Sunday, March 27, 2011

Mythologic, WI6, 140m, Enderby, BC

After approximately 4.5 Billion years of tectonic activity and land formation, Enderby Cliffs has finally seen a first ascent. Done by Lyle Knight and Marc Piche.

Mythologic, WI6, 140m, Enderby, BC

The following text interview was done by The Morning Star asking local experienced climber, Lyle Knight, about this incredible first ascent.

"...The Morning Star is doing an article on the climb and asked [about the climb] via email. Lots of words, here’s my response to the reporter (and some words from Armstrong climber Rick Cox):

How do you know that it has never been climbed? Has it ever been climbed in the summer (minus the ice)?

The ice climbing community in BC has been, and remains, relatively small and close knit. I have been in contact with Rick Cox, an Armstrong ice climber who have been keeping an eye on the feature for upwards of 30 years and has made several attempts at the route with various partners, see Rick’s comments below.

Also, if someone were to have climbed it in the past, it is likely word would have passed through the community. Also, most significant ascents are reported to the Canadian Alpine Journal as the central reporting mechanism. There have been a couple of attempt to climb the wall in the summer as well, however the rock is very loose and dangerous and parties have rappelled from the wall after climbing up only a short distance. It’s somewhat ironic that it’s safer to climb Enderby Cliffs in the winter on ice.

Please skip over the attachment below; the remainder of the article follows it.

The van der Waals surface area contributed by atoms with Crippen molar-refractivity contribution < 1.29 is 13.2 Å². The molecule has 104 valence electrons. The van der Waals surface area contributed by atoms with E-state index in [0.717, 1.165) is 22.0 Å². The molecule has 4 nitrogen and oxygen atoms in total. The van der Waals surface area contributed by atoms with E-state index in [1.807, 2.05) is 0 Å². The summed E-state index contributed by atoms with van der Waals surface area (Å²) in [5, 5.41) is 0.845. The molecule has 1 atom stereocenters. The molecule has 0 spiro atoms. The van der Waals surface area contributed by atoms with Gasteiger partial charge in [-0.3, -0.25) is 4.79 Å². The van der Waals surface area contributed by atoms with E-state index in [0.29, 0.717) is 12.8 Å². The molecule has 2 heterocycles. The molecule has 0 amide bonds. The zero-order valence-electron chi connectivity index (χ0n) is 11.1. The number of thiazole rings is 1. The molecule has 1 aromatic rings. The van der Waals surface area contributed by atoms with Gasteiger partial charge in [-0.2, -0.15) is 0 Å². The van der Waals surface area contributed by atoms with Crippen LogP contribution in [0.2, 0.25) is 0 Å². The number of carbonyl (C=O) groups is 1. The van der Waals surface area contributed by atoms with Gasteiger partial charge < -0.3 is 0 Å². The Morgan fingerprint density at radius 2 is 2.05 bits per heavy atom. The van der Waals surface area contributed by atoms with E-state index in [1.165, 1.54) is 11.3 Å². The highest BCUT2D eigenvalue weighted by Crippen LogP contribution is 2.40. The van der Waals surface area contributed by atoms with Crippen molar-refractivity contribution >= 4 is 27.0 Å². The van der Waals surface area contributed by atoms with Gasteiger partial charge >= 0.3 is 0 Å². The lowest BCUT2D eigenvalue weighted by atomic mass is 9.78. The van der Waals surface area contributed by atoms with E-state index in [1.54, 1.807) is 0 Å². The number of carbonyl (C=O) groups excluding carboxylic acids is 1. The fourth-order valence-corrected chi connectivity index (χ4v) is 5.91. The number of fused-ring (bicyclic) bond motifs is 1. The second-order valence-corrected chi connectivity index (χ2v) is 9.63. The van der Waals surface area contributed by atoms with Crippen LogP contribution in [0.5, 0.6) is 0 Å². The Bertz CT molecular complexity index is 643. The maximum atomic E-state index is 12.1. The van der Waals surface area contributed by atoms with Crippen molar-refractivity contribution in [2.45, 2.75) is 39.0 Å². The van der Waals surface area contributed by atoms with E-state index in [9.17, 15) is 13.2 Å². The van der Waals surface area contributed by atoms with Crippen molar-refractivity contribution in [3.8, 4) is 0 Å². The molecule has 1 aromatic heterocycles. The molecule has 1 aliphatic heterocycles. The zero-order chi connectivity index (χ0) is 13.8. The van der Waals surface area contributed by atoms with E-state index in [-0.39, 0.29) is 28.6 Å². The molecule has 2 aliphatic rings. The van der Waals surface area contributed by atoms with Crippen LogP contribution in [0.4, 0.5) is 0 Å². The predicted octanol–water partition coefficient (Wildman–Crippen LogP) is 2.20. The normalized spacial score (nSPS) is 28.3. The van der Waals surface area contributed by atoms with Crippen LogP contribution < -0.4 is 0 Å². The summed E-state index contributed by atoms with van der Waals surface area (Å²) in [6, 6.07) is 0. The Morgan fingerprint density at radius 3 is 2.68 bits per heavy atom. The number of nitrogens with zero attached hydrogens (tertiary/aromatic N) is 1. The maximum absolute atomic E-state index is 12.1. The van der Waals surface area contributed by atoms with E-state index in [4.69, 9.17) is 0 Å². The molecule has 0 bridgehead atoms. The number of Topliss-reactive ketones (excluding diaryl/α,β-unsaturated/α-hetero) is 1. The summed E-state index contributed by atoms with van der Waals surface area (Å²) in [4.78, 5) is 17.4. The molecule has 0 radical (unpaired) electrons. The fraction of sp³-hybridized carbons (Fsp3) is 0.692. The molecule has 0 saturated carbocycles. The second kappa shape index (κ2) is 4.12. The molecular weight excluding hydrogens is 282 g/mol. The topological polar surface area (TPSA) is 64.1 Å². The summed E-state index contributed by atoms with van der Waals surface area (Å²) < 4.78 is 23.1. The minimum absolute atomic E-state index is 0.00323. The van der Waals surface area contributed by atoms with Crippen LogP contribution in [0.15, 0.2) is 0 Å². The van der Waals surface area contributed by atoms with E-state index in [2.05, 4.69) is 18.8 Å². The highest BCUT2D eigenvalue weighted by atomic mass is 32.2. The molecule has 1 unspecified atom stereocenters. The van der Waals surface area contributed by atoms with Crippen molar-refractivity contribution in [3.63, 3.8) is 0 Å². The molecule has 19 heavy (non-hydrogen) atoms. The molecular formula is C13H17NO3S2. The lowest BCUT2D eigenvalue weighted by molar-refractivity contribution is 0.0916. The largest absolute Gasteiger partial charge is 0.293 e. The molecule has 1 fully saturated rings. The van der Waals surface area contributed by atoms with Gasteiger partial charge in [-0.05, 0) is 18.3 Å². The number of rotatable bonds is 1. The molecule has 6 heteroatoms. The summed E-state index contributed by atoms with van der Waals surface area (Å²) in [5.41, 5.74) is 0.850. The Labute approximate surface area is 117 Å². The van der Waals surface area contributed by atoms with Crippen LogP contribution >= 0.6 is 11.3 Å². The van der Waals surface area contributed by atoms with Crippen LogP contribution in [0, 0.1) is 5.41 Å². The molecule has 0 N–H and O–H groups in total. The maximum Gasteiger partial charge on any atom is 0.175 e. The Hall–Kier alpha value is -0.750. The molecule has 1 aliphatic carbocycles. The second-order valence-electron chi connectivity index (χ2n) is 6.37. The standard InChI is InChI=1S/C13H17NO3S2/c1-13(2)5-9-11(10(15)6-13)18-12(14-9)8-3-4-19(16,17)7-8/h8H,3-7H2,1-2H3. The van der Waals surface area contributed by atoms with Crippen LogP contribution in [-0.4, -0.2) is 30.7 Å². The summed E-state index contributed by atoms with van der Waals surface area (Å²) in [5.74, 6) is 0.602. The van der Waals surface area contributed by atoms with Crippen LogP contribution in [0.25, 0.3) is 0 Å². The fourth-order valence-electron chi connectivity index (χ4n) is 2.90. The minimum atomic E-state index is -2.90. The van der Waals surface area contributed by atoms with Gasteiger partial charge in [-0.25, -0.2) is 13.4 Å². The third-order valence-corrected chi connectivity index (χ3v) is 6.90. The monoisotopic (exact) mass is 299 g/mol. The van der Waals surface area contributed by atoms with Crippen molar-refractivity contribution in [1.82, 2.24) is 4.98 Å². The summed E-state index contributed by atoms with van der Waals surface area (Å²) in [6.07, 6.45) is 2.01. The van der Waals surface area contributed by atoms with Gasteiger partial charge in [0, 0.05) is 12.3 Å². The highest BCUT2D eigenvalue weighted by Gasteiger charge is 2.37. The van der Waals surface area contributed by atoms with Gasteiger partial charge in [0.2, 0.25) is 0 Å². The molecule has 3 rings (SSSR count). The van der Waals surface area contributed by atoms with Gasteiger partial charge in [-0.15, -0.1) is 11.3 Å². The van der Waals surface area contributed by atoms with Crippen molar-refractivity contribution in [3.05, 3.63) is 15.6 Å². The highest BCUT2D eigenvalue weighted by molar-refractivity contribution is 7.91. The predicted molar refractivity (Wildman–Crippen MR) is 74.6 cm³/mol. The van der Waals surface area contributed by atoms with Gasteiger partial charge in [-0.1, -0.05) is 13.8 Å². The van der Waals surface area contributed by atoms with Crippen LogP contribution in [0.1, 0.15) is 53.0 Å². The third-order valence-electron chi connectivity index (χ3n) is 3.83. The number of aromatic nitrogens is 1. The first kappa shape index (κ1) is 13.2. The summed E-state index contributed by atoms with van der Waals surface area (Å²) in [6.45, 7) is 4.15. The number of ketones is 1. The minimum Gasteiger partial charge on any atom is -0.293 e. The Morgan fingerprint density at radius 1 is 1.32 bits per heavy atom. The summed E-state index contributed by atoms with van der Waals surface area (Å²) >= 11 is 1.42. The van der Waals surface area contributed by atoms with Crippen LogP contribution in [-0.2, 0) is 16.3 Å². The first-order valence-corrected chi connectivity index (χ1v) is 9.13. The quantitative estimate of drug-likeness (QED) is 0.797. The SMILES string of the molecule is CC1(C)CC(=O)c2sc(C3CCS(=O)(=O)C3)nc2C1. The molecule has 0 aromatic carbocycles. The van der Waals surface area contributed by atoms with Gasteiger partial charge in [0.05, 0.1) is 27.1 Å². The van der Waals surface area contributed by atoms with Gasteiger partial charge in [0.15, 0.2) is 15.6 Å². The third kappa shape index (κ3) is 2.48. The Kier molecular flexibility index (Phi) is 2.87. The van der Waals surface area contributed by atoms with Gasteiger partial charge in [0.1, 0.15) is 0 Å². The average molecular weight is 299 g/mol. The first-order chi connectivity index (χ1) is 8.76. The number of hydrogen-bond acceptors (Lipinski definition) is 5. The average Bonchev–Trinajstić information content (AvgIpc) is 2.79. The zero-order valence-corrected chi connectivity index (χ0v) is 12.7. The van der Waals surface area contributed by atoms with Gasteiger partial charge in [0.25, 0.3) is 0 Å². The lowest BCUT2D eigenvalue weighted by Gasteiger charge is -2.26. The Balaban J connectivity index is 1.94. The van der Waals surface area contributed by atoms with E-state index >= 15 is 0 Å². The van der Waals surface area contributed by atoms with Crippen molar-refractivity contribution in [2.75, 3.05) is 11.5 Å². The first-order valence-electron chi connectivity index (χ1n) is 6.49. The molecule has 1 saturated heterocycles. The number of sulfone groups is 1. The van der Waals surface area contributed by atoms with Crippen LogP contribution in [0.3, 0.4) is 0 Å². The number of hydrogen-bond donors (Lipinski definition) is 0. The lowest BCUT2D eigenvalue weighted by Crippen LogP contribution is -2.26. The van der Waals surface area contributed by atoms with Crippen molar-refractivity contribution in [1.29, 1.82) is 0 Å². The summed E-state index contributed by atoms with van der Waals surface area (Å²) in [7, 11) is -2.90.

Why do you think no one has ventured onto this route?

One main reason would be the lack of proximity to ice climbing centres. Places like Canmore, Banff and Golden are populated by folks keenly interested in climbing as that’s where the resources are located for recreation and guiding. Therefore, there’s a good supply of people in those areas looking out for these features (ice climbs) and there’s lots of partners to tap on the shoulder when you want to go climbing and attempt routes like Mythologic. Not so much in the Okanagan valley.

By my estimate, there may be less than 20 active ice climbers living in the Okanagan Valley and a small percentage of those climbers would be interested/ capable of climbing Mythologic due to the difficulty of the climb.

The other main reason it hasn’t been climbed to date is the location. There is a very short window of opportunity most years to climb the route as it is exposed to the afternoon sun. Also, the route lies between 850m and 1000m above sea level and the temperatures in the Okanagan are quite moderate so it breaks down quickly following a cold snap. Therefore, it took lots of monitoring over several years to find the right window, which would be difficult to do if you didn’t live in the area.

Also along this vein is access. It’s approximately 2.5 hours hiking to the base under good conditions and it takes some research to find the best approach. Ice climbers travelling through the area and noticing the climb would have to commit considerable time and effort to the project, to determine best access and monitor conditions for the right window of opportunity.

When you bring together all of these factors it came down to being in the right place at the right time with the right knowledge.

Here’s some words from Rick Cox, Armstrong ice climber: